Court Rules Against Privacy Rights on Social Media
The outcome of more and more cases are turning on what is found on the plaintiff's social media pages. Just recently a court in Florida ruled that a plaintiff has limited privacy rights on social media. In Maria Nucci v. Target the plaintiff allegedly suffered neck, shoulder and back injuries when she slipped on something on the floor at Target. She required a cervical diskectomy and fusion so her injuries appeared quite serious. In these cases, the battleground is often whether the incident was the cause of the injury or was it due to either a pre-existing condition or a later incident.
Two days before her deposition she had 1,285 photos on her Facebook page and then about 40 pictures were removed. Target moved to inspect her Facebook page. She objected claiming a right to privacy and that the request was too broad. The court ultimately ordered Ms. Nucci to produce copies or screen shots of all pictures starting 2 years prior to the incident as well as all cell phone photos during that time period. The ruling wasn't really a surprise, but she appealed the ruling to a higher court. Typically these rulings are not appealed. The appellate court found that her privacy settings were immaterial as a person has no reasonable expectation of privacy on Facebook.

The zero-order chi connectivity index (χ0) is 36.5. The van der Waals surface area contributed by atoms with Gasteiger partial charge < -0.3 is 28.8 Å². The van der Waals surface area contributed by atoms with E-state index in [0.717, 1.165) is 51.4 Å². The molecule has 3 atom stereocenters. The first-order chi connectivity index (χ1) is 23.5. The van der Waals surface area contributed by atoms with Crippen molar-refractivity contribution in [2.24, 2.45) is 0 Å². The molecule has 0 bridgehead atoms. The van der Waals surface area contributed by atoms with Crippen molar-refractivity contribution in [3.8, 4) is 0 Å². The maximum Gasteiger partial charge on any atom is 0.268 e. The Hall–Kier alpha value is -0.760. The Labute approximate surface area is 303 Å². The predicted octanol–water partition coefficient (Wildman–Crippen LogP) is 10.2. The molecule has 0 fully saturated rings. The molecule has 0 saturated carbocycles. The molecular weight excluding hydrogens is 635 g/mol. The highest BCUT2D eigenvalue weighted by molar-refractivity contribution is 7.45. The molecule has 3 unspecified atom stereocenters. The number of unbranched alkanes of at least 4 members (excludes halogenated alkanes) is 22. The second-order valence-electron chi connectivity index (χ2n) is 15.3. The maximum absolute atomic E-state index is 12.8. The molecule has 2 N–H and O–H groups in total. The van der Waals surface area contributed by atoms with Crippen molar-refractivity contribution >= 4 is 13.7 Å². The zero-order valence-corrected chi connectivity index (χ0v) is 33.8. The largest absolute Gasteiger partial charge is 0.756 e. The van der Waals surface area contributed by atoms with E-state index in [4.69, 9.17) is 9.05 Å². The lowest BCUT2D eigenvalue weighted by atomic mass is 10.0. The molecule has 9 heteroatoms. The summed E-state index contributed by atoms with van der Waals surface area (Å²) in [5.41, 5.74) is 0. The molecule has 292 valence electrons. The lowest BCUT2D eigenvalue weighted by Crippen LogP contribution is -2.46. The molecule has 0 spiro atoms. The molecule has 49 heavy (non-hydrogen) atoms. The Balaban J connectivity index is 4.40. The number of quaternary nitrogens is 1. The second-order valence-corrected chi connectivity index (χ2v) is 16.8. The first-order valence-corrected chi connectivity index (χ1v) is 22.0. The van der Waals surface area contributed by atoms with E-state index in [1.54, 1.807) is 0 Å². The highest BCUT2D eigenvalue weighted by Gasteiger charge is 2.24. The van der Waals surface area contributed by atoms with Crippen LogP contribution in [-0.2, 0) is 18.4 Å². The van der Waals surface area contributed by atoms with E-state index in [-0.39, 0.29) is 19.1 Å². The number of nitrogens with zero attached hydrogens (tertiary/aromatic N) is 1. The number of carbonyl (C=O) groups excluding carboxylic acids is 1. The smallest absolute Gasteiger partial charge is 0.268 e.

This is become a new norm in litigation. The defendants are looking for photos showing the plaintiff was injured prior to the event or showing the plaintiff is exaggerating or lying about his or her injuries.
A multi-million dollar verdict was overturned in Charlottesville a couple years ago when a plaintiff failed to turn over Facebook photos. The plaintiff prevailed on appeal, but was sanctioned. We stress to all new clients that there is no privacy on Facebook, Twitter, etc. regardless of the "privacy" setting. Nothing should be posted online that you wouldn't want shared with the world. The most important point though is to be truthful and then you have little to worry about.